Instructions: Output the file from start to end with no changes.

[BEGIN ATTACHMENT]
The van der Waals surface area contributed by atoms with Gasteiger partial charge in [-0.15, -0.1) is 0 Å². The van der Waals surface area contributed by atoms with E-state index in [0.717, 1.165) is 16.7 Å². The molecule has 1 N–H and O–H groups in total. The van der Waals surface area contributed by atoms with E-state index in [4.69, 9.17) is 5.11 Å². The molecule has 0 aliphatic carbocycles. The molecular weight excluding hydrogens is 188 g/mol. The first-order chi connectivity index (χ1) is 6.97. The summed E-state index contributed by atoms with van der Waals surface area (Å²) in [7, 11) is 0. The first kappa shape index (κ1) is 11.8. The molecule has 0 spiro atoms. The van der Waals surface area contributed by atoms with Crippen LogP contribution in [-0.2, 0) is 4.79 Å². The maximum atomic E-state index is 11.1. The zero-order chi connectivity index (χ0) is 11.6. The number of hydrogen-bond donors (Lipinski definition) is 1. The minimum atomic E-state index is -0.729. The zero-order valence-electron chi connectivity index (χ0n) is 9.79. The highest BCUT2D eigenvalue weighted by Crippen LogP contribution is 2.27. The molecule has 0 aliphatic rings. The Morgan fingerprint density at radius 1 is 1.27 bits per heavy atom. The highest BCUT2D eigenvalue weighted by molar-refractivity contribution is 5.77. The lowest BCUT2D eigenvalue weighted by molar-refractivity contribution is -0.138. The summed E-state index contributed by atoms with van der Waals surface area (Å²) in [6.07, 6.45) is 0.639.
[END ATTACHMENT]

The van der Waals surface area contributed by atoms with Gasteiger partial charge in [-0.15, -0.1) is 0 Å². The van der Waals surface area contributed by atoms with E-state index in [0.717, 1.165) is 16.7 Å². The molecule has 1 N–H and O–H groups in total. The van der Waals surface area contributed by atoms with E-state index in [4.69, 9.17) is 5.11 Å². The molecule has 0 aliphatic carbocycles. The molecular weight excluding hydrogens is 188 g/mol. The first-order chi connectivity index (χ1) is 6.97. The summed E-state index contributed by atoms with van der Waals surface area (Å²) in [7, 11) is 0. The first kappa shape index (κ1) is 11.8. The molecule has 0 spiro atoms. The van der Waals surface area contributed by atoms with Crippen LogP contribution in [-0.2, 0) is 4.79 Å². The maximum atomic E-state index is 11.1. The zero-order chi connectivity index (χ0) is 11.6. The number of hydrogen-bond donors (Lipinski definition) is 1. The minimum atomic E-state index is -0.729. The zero-order valence-electron chi connectivity index (χ0n) is 9.79. The highest BCUT2D eigenvalue weighted by Crippen LogP contribution is 2.27. The molecule has 0 aliphatic rings. The Morgan fingerprint density at radius 1 is 1.27 bits per heavy atom. The highest BCUT2D eigenvalue weighted by molar-refractivity contribution is 5.77. The lowest BCUT2D eigenvalue weighted by molar-refractivity contribution is -0.138. The summed E-state index contributed by atoms with van der Waals surface area (Å²) in [6.07, 6.45) is 0.639.